Wednesday, March 22, 2017

The Battle for Smart Cars Continues – Amazon Edges into the Market

The next frontier for Automobiles has been all but created for consumers. We have seen everything from vehicle prototypes to the latest with car technology with smart cars. A car that can drive itself and learn the user has not been created. Tesla motors has lead the field with its car programming that can stop, start, sense, and drive straight. This takes care of the driving portion, but we do not yet have user-less cars or “Smart Cars”. Apple has created CarPlay which integrates iOS into a car’s infotainment system. Google has created Android Auto, but Amazon is the latest to bring its service to the table.
Amazon recently released one of its latest and greatest products the Amazon Echo Dot which is a voice-controlled device that will do everything in its power in response to literally whatever you say to it. It is controlled and responsive through its voice, Alexa. Alexa is an Artificial Intelligence “being” that is being updated every second and learning new things. In essence, “she” learns from users’ requests and her capabilities are endless.
Amazon is hoping to be a pioneer in the age of the smart car by Adapting Alexa to the road. Ford, VW, Hyundai, and Volvo have all announced Alexa integrations. The difference between “Alexa on the Go” and all the competitors is that Alexa has proven its capabilities in the Echo Dot. Alexa will have the capabilities of auto start and many other simple capabilities like locking and unlocking, but she will also have majorly unseen capabilities like informing you of certain necessity levels in your car like oil, charge level, if your car is unlocked, as well several other things. Alexa is not just restricted to the vehicle. As we know through the Echo Dot she has many capabilities and can be taken all over the house. Now she will be with you on the road and much more.
I believe that using artificial intelligence in vehicles is the next most accessible with vehicles. Many car drivers still rely on technology like their smart phones to get directions and play music as well as many menial tasks like texting. These things can result in accidents as well as unwanted trouble like getting pulled over as it is dangerous. Not only do I see Alexa on the Go as extremely useful for many car related tasks like locking and auto starting, but for a few safety hazards. Alexa would be able to control your music, read and respond to messages, and give directions with extreme accuracy and intelligence.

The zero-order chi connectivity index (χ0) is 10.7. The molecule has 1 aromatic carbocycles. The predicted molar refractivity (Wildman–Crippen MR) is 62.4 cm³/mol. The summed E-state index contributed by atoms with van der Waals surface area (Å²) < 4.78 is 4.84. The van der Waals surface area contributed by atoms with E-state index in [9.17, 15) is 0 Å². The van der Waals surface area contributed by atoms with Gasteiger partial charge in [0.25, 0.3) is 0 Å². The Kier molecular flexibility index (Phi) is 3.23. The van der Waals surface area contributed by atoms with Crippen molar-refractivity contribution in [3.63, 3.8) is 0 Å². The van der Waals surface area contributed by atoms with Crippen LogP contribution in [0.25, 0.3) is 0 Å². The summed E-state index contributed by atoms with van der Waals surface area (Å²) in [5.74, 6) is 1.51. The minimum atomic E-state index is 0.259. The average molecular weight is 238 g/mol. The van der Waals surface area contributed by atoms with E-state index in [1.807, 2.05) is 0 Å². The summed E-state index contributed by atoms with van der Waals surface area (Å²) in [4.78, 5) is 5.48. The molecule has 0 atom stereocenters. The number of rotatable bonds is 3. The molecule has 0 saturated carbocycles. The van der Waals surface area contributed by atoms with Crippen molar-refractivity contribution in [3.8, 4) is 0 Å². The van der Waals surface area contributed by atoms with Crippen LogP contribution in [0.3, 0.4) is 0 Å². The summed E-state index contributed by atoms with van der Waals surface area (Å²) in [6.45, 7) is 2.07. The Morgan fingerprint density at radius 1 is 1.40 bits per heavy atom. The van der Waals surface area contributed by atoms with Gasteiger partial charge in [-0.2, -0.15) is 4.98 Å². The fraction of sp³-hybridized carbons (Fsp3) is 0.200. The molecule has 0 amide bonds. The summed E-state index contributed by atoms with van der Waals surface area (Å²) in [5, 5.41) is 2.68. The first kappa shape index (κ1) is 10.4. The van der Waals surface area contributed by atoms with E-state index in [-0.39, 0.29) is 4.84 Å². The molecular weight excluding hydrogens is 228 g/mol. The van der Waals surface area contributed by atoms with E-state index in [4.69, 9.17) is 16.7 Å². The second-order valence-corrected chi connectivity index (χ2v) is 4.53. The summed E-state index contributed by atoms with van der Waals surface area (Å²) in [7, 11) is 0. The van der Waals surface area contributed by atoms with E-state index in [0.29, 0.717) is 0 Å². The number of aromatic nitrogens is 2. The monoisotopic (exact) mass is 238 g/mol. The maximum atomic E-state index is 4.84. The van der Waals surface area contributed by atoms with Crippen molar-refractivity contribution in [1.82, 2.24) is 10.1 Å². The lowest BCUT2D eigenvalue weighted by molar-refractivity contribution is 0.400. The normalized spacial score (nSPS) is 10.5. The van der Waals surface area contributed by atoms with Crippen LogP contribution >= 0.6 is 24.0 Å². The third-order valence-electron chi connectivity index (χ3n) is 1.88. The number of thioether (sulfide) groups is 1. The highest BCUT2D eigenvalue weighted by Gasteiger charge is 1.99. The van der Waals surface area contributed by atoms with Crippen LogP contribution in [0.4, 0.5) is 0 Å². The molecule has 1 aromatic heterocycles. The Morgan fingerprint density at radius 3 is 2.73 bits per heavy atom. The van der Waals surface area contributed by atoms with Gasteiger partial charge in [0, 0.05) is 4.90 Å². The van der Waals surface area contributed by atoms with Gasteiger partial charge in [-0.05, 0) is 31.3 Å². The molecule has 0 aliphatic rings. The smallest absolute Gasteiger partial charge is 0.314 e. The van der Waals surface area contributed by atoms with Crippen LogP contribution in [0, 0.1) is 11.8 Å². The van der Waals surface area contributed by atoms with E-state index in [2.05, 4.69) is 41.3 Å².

On the downside, I am opposed to making giant leaps like this with technology as I believe society is becoming too reliant on smart services delivered by technology, at some point, convenience becomes an excuse for laziness. Another opposition I have with Alexa-on-the-Go is that it could potentially lead to more distraction on the road. If a person becomes too distracted with the ability to multitask, this could potentially become a dangerous situation.

https://www.forbes.com/sites/johnkoetsier/2017/03/22/alexa-on-the-go-amazon-staffing-up-its-ai-for-cars/?ss=tech#48ea46b03400

4 comments:

Jason Baskind said...

I find this post quite interesting and not too far fetched. This seems like it could be a not too complex addition to cars to add driver convenience. With that said, I do see some potential problems with this. While integrating Alexa-on-the-Go seems cool, helpful, and high-tech, I also see several downsides to this. The impact that this has could be significant since we are talking about people’s lives here. First of all, I have personally witnessed issues with the echo and the echo dot. There has been many times where I get very frustrated because Alexa hears me wrong or does not understand what I am saying. This could be a major issue on the roads because if drivers get very frustrated, it does not bode well. It can be quite dangerous actually. It can also just be a major distraction to the driver even if it works one hundred percent correctly. The driver should be focusing on the road, not talking to Alexa. It is said that the Alexa will be able to read and respond to messages as well, which could be helpful, but also could be distracting. There are certainly upsides and the idea would definitely add more convenience, but it would take away safety. The attention of the driver would be put more on Alexa than the roads, and that is not safe for anyone. Maybe amazon should wait for the near future when we finally have cars that can drive themselves. At the end of the day, there are already so many cars that have voice control, so maybe Alexa-on-the-Go wouldn’t be any more dangerous than that, but it definitely will be another distraction.

Caroline Coulter said...